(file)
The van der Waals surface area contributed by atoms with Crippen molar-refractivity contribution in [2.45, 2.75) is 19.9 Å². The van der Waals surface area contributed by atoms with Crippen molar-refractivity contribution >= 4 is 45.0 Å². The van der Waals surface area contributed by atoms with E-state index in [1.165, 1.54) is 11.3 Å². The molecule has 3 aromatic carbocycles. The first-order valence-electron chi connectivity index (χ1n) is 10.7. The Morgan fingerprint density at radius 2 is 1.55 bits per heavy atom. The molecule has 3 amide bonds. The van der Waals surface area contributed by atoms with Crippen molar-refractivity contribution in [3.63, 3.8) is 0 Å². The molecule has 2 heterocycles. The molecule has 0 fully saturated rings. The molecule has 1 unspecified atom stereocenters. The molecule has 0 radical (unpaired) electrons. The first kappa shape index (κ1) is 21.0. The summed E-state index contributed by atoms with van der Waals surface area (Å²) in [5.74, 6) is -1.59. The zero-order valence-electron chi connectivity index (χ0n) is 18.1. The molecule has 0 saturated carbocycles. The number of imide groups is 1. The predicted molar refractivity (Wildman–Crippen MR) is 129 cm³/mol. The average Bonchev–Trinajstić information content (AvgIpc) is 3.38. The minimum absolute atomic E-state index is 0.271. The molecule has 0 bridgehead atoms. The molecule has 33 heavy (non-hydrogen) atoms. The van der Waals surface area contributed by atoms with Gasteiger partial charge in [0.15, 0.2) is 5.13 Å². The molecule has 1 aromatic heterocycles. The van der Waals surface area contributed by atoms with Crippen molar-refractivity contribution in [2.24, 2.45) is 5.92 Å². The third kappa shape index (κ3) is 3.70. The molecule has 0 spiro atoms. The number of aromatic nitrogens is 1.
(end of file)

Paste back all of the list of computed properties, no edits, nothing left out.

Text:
The van der Waals surface area contributed by atoms with Crippen molar-refractivity contribution in [2.45, 2.75) is 19.9 Å². The van der Waals surface area contributed by atoms with Crippen molar-refractivity contribution >= 4 is 45.0 Å². The van der Waals surface area contributed by atoms with E-state index in [1.165, 1.54) is 11.3 Å². The molecule has 3 aromatic carbocycles. The first-order valence-electron chi connectivity index (χ1n) is 10.7. The Morgan fingerprint density at radius 2 is 1.55 bits per heavy atom. The molecule has 3 amide bonds. The van der Waals surface area contributed by atoms with Crippen molar-refractivity contribution in [3.63, 3.8) is 0 Å². The molecule has 2 heterocycles. The molecule has 0 fully saturated rings. The molecule has 1 unspecified atom stereocenters. The molecule has 0 radical (unpaired) electrons. The first kappa shape index (κ1) is 21.0. The summed E-state index contributed by atoms with van der Waals surface area (Å²) in [5.74, 6) is -1.59. The zero-order valence-electron chi connectivity index (χ0n) is 18.1. The molecule has 0 saturated carbocycles. The number of imide groups is 1. The predicted molar refractivity (Wildman–Crippen MR) is 129 cm³/mol. The average Bonchev–Trinajstić information content (AvgIpc) is 3.38. The minimum absolute atomic E-state index is 0.271. The molecule has 0 bridgehead atoms. The molecule has 33 heavy (non-hydrogen) atoms. The van der Waals surface area contributed by atoms with Gasteiger partial charge in [0.15, 0.2) is 5.13 Å². The molecule has 1 aromatic heterocycles. The van der Waals surface area contributed by atoms with Crippen molar-refractivity contribution in [2.24, 2.45) is 5.92 Å². The third kappa shape index (κ3) is 3.70. The molecule has 0 spiro atoms. The number of aromatic nitrogens is 1.